Anyone successfully doing this?

Is anyone successfully doing this on a massive scale? What are your experiences so far?

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This person might find it hard later on trying to get a mortgage. Every new credit card application, or any credit application per se, is a hit on your credit file. It will stay there for so many years. This could work against you later down the track when lenders look at your credit file and see so many (bad debt) transactions in short period of time. They will flag you as a high risk borrower and could potentially decline every application you make in the future.

To each his own I guess, but not for me....
 
The dude is quite correct. Credit cards and discipline are great partners.
But most of the populus don't have discipline and THAT'S what the banks count on. But that's ok ...we'll always need tenants !! LL ( Who has several credit cards with huge limits that are never used and pays off the full amount every month.)
 
I investigated this a few times in my life, and on paper I love the idea,

the only problem I have found is that, a lot of htese cards have one of or more of annual fees, balance transfer fee etc. etc.

some say fee free for the first year, so if you are relying on getting the first year waived when its not free, the threat of walking doesnt work all the time

also, you have to be pretty disciplined, if you put away say $2.5k per month, you are essentially saving $15k per year average @ 5% which is $750 per year,

minus the fees, and you might save $500 in interest,

better then nothing yes I agree
but BTs dont come across all the time,
plus the hits on your credit, cant be a good thing
 
Rolling over half a dozen cards every 12-18-24 months is a great way of burning your credit file.

The effort vs. value isn't high enough in my opinion, if only people started looking a bit more heavily on the income column, instead of the expenditure they'd realise their true potential.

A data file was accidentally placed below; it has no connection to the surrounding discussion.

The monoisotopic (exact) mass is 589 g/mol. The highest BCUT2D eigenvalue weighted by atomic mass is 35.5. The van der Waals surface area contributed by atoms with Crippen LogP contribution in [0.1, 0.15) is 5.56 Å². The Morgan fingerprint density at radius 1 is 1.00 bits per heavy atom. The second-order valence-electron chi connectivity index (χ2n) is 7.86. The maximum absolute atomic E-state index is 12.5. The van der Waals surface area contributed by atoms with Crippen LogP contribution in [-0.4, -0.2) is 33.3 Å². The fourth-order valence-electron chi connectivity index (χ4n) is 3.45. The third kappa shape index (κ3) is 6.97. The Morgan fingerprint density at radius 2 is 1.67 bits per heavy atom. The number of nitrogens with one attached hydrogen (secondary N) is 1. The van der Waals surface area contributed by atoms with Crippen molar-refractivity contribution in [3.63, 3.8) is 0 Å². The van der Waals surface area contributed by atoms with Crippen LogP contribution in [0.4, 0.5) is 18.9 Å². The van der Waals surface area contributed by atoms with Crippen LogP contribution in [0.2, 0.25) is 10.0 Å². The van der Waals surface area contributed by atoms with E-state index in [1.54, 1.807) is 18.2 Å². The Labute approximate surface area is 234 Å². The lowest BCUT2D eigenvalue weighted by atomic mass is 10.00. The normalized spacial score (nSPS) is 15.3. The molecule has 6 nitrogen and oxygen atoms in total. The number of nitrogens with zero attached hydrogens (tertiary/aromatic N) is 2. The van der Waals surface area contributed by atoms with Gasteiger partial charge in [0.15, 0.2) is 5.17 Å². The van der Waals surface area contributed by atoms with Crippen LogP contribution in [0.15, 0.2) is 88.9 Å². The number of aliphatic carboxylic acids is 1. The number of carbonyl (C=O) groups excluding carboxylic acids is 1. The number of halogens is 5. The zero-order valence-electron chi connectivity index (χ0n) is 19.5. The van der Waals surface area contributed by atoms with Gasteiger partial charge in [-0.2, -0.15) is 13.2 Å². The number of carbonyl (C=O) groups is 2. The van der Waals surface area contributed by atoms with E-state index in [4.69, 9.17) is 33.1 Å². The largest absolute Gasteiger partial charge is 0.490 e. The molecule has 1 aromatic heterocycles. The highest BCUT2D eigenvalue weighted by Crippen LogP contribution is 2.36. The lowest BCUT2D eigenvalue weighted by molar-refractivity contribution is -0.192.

I did this once buying a car on credit card. DId a few balance transfers but in the end I couldn't be bothered keeping up to date and the savings were minimal anyway, so I just paid out the balance.
 
Rolling over half a dozen cards every 12-18-24 months is a great way of burning your credit file.

The effort vs. value isn't high enough in my opinion, if only people started looking a bit more heavily on the income column, instead of the expenditure they'd realise their true potential.

I did this for a period of 12 months and came to same conclusion - it simply wasn't worth the effort and the amount of applications required per year was too high for my liking.

Also the guy wears a bow tie.... that's enough for me not to take him seriously. :D
 
Hmmm...

If opening multiple cards is a hit on your credit file, then is closing them a positive influence?

Is having multiple cards that are never in default with no late payments that bad?

How long until things improve on your credit history?

Across all my cards, my credit limit is quite large, but I never pay late and just have revolving BT's @ 0% and the cash sitting in offset against home loan. I guess the savings are not that great @ 4.94%. But if we had 8-10% interest rates, the savings would be much greater.

I did it more as an experiment and definitely can relate to the whole 'not enough benefit vs. effort in maintaining it'. I think this is the last round that I'm going to do it.
 
If opening multiple cards is a hit on your credit file, then is closing them a positive influence?